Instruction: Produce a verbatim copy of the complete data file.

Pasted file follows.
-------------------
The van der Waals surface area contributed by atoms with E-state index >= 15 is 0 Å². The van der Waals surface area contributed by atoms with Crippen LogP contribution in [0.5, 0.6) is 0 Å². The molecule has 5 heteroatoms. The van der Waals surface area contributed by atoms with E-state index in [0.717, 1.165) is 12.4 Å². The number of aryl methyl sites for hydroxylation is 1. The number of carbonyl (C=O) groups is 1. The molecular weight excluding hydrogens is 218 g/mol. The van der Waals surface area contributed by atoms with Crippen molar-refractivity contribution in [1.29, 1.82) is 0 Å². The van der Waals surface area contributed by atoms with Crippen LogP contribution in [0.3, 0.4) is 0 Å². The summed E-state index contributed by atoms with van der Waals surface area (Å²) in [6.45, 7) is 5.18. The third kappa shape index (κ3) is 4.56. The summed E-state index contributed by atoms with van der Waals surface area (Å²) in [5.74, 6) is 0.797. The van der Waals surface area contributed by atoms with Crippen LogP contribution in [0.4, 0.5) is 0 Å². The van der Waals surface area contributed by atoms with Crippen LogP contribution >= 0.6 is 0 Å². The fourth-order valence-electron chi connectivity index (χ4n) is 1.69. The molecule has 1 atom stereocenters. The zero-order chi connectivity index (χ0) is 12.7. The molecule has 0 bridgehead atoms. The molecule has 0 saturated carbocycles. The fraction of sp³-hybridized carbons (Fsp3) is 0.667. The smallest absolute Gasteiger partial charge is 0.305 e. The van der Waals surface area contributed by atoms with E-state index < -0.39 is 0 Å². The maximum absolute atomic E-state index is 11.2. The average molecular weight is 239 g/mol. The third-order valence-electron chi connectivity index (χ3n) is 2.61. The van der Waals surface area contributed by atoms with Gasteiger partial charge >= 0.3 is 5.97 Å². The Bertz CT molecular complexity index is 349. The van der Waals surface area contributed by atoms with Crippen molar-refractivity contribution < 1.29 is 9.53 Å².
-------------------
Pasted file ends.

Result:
The van der Waals surface area contributed by atoms with E-state index >= 15 is 0 Å². The van der Waals surface area contributed by atoms with Crippen LogP contribution in [0.5, 0.6) is 0 Å². The molecule has 5 heteroatoms. The van der Waals surface area contributed by atoms with E-state index in [0.717, 1.165) is 12.4 Å². The number of aryl methyl sites for hydroxylation is 1. The number of carbonyl (C=O) groups is 1. The molecular weight excluding hydrogens is 218 g/mol. The van der Waals surface area contributed by atoms with Crippen molar-refractivity contribution in [1.29, 1.82) is 0 Å². The van der Waals surface area contributed by atoms with Crippen LogP contribution in [0.3, 0.4) is 0 Å². The summed E-state index contributed by atoms with van der Waals surface area (Å²) in [6.45, 7) is 5.18. The third kappa shape index (κ3) is 4.56. The summed E-state index contributed by atoms with van der Waals surface area (Å²) in [5.74, 6) is 0.797. The van der Waals surface area contributed by atoms with Crippen LogP contribution in [0.4, 0.5) is 0 Å². The van der Waals surface area contributed by atoms with Crippen LogP contribution >= 0.6 is 0 Å². The fourth-order valence-electron chi connectivity index (χ4n) is 1.69. The molecule has 1 atom stereocenters. The zero-order chi connectivity index (χ0) is 12.7. The molecule has 0 bridgehead atoms. The molecule has 0 saturated carbocycles. The fraction of sp³-hybridized carbons (Fsp3) is 0.667. The smallest absolute Gasteiger partial charge is 0.305 e. The van der Waals surface area contributed by atoms with E-state index < -0.39 is 0 Å². The maximum absolute atomic E-state index is 11.2. The average molecular weight is 239 g/mol. The third-order valence-electron chi connectivity index (χ3n) is 2.61. The van der Waals surface area contributed by atoms with Gasteiger partial charge >= 0.3 is 5.97 Å². The Bertz CT molecular complexity index is 349. The van der Waals surface area contributed by atoms with Crippen molar-refractivity contribution < 1.29 is 9.53 Å².